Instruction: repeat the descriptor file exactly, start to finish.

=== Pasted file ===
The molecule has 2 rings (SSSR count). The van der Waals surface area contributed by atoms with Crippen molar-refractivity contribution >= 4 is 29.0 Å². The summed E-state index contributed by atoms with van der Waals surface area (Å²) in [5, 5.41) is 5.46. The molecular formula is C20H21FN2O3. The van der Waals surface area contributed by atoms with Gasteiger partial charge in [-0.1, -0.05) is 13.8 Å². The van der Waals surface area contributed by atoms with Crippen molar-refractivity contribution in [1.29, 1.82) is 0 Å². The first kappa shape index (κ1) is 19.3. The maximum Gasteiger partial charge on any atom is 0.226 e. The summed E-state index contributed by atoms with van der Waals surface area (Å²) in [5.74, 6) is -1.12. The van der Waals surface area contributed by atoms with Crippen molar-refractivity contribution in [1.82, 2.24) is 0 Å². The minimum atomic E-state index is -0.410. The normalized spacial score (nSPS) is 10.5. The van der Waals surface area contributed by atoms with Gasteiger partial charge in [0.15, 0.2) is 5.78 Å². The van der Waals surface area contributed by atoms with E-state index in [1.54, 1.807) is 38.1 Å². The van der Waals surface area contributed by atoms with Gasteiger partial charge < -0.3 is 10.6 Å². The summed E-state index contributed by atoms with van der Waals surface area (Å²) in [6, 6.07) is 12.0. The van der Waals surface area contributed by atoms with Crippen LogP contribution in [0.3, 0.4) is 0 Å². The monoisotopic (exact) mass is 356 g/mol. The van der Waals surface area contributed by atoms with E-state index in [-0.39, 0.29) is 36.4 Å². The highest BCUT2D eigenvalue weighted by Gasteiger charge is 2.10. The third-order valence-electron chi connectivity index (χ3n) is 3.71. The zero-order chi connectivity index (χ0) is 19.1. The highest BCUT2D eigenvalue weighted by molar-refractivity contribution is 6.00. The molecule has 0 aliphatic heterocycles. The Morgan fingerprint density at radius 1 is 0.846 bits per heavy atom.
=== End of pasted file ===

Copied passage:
The molecule has 2 rings (SSSR count). The van der Waals surface area contributed by atoms with Crippen molar-refractivity contribution >= 4 is 29.0 Å². The summed E-state index contributed by atoms with van der Waals surface area (Å²) in [5, 5.41) is 5.46. The molecular formula is C20H21FN2O3. The van der Waals surface area contributed by atoms with Gasteiger partial charge in [-0.1, -0.05) is 13.8 Å². The van der Waals surface area contributed by atoms with Crippen molar-refractivity contribution in [1.29, 1.82) is 0 Å². The first kappa shape index (κ1) is 19.3. The maximum Gasteiger partial charge on any atom is 0.226 e. The summed E-state index contributed by atoms with van der Waals surface area (Å²) in [5.74, 6) is -1.12. The van der Waals surface area contributed by atoms with Crippen molar-refractivity contribution in [1.82, 2.24) is 0 Å². The minimum atomic E-state index is -0.410. The normalized spacial score (nSPS) is 10.5. The van der Waals surface area contributed by atoms with Gasteiger partial charge in [0.15, 0.2) is 5.78 Å². The van der Waals surface area contributed by atoms with E-state index in [1.54, 1.807) is 38.1 Å². The van der Waals surface area contributed by atoms with Gasteiger partial charge < -0.3 is 10.6 Å². The summed E-state index contributed by atoms with van der Waals surface area (Å²) in [6, 6.07) is 12.0. The van der Waals surface area contributed by atoms with Crippen LogP contribution in [0.3, 0.4) is 0 Å². The monoisotopic (exact) mass is 356 g/mol. The van der Waals surface area contributed by atoms with E-state index in [-0.39, 0.29) is 36.4 Å². The highest BCUT2D eigenvalue weighted by Gasteiger charge is 2.10. The third-order valence-electron chi connectivity index (χ3n) is 3.71. The zero-order chi connectivity index (χ0) is 19.1. The highest BCUT2D eigenvalue weighted by molar-refractivity contribution is 6.00. The molecule has 0 aliphatic heterocycles. The Morgan fingerprint density at radius 1 is 0.846 bits per heavy atom.